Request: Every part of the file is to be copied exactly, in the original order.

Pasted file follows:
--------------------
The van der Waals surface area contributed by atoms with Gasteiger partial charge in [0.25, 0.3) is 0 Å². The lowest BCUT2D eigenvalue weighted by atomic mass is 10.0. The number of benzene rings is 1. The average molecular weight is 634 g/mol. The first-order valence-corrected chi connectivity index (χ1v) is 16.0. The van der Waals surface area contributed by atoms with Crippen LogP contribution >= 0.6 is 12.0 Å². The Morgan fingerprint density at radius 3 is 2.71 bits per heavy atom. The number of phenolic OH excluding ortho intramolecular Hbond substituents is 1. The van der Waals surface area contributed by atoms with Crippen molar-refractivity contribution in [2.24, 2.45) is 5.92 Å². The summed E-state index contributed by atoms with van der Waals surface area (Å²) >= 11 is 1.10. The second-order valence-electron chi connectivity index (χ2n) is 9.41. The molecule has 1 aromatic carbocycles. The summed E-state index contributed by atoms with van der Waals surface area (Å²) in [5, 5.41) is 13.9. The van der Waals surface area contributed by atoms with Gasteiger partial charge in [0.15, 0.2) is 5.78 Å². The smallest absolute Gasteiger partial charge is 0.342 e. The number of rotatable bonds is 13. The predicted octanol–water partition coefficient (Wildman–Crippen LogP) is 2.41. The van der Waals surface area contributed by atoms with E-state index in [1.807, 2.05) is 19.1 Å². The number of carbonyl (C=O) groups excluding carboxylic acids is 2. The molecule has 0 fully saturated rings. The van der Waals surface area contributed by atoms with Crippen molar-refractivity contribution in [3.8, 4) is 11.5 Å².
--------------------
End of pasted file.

The van der Waals surface area contributed by atoms with Gasteiger partial charge in [0.25, 0.3) is 0 Å². The lowest BCUT2D eigenvalue weighted by atomic mass is 10.0. The number of benzene rings is 1. The average molecular weight is 634 g/mol. The first-order valence-corrected chi connectivity index (χ1v) is 16.0. The van der Waals surface area contributed by atoms with Crippen LogP contribution >= 0.6 is 12.0 Å². The Morgan fingerprint density at radius 3 is 2.71 bits per heavy atom. The number of phenolic OH excluding ortho intramolecular Hbond substituents is 1. The van der Waals surface area contributed by atoms with Crippen molar-refractivity contribution in [2.24, 2.45) is 5.92 Å². The summed E-state index contributed by atoms with van der Waals surface area (Å²) >= 11 is 1.10. The second-order valence-electron chi connectivity index (χ2n) is 9.41. The molecule has 1 aromatic carbocycles. The summed E-state index contributed by atoms with van der Waals surface area (Å²) in [5, 5.41) is 13.9. The van der Waals surface area contributed by atoms with Gasteiger partial charge in [0.15, 0.2) is 5.78 Å². The smallest absolute Gasteiger partial charge is 0.342 e. The number of rotatable bonds is 13. The predicted octanol–water partition coefficient (Wildman–Crippen LogP) is 2.41. The van der Waals surface area contributed by atoms with E-state index in [1.807, 2.05) is 19.1 Å². The number of carbonyl (C=O) groups excluding carboxylic acids is 2. The molecule has 0 fully saturated rings. The van der Waals surface area contributed by atoms with Crippen molar-refractivity contribution in [3.8, 4) is 11.5 Å².